"If technology doesn't work for people, then it doesn't work" - Kim Vicente Ph.D., P.Eng. - Founding Director of the Cognitive Engineering Laboratory at the University of Toronto
I used to attend meetings for usability professionals at the University of Toronto. For the most part, usability professionals work on developing better ways of having humans interact with technology. In theory, if web developers followed the rules already proven in science, then the amount of frustration with poorly designed websites would be minimized, and people would probably buy more online.
I've always seen the benefit of taking an integrative approach to business, one that incorporates scientific thinking and research with social science and psychology. So why is it that, in most cases, there seems to be an "us vs. them" attitude between the worlds of science and business? Could a more joint approach not benefit both disciplines?
Computer scientists and usability professionals often feel websites are doomed to failure once marketers get involved. As a marketing communications professional and former account manager who has worked on large scale web projects in the advertising industry, I have to say that there is quite an amount of truth in that. All too often, companies focus on the "glitz" factor behind their brands. Homepages are built to dazzle prospects and customers, and video clips are added to describe the latest and greatest products or services. That's all nice and fine - but if a website doesn't give you the information you need at the time in the decision making process when you need it the most - is it really of any value to anyone?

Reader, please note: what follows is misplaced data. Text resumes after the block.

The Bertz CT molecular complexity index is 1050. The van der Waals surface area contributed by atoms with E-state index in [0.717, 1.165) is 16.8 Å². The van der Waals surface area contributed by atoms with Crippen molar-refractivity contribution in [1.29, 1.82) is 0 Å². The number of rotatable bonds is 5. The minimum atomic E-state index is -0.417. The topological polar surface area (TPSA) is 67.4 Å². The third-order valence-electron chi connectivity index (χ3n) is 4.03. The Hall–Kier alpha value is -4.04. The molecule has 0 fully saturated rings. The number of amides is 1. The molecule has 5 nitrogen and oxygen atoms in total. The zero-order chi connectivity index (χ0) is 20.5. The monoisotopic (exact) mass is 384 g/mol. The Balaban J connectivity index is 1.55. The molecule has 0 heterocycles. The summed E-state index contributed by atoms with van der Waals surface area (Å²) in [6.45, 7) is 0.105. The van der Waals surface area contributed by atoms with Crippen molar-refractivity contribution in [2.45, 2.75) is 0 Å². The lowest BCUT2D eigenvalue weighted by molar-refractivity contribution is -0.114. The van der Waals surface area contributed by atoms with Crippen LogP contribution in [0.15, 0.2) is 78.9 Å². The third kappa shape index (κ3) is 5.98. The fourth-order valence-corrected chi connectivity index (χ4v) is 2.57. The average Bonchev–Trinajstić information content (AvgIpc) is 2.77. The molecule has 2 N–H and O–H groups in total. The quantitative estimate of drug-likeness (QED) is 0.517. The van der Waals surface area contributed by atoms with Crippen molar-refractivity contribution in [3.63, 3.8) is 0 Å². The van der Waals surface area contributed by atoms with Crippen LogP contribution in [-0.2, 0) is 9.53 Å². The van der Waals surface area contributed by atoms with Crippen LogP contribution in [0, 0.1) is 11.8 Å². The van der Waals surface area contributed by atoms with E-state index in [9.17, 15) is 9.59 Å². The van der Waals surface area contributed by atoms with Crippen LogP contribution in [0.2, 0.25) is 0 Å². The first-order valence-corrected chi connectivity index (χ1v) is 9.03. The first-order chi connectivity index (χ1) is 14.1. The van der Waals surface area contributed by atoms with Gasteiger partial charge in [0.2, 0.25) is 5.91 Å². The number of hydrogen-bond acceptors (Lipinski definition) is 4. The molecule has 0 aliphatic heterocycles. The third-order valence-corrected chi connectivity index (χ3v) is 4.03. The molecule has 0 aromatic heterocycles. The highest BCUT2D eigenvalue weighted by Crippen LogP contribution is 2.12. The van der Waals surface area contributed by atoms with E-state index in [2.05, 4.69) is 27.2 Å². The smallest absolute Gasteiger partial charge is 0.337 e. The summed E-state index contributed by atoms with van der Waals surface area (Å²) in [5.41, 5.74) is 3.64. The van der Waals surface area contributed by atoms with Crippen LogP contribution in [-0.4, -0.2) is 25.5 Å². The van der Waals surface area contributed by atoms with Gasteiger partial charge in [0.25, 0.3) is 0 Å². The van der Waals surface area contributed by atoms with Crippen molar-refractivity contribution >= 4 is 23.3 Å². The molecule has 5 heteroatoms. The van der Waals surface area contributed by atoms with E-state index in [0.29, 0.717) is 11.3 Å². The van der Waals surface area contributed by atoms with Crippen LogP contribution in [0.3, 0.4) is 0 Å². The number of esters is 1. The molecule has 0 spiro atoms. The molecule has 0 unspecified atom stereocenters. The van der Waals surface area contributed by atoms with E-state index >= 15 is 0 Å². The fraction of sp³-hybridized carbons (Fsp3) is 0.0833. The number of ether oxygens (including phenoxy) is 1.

Scientists from numerous disciplines have already told us how to make technology more effective and easy to use. Social scientists have told us the secrets behind building effective relationships - secrets that, in spite of advances in digital technology - are still the cornerstone of any successful business.
Scientists turned authors such as Bill Buxton, Kim Vicente, Jakob Nielsen, Donald Norman and Nicholas Negroponte have already told us how to make technology, business systems and consumer products easier to use. Computer Science professors such as Ron Baecker, Bell Chair in Human-Computer Interaction at the University of Toronto have realized that success in the software industry involves not only a keen understanding of technology, but depends on strong business skills as well. In light of this fact, Dr. Baecker introduced the popular course "The Business of Software" to the computer science program at the University of Toronto.
It's time for business to stand up and listen. As technological advances and information systems become more complex, let's not lose sight of the customer. What we really want is to be able to use technology and/or products in a way that doesn't frustrate the heck out of us. Now that's not just good science, that's good business.
Have you been frustrated by websites that don't give you the information you need? Do you feel that Flash is a good thing, but can sometimes be overrused on websites? What else do you think business can learn from the science world?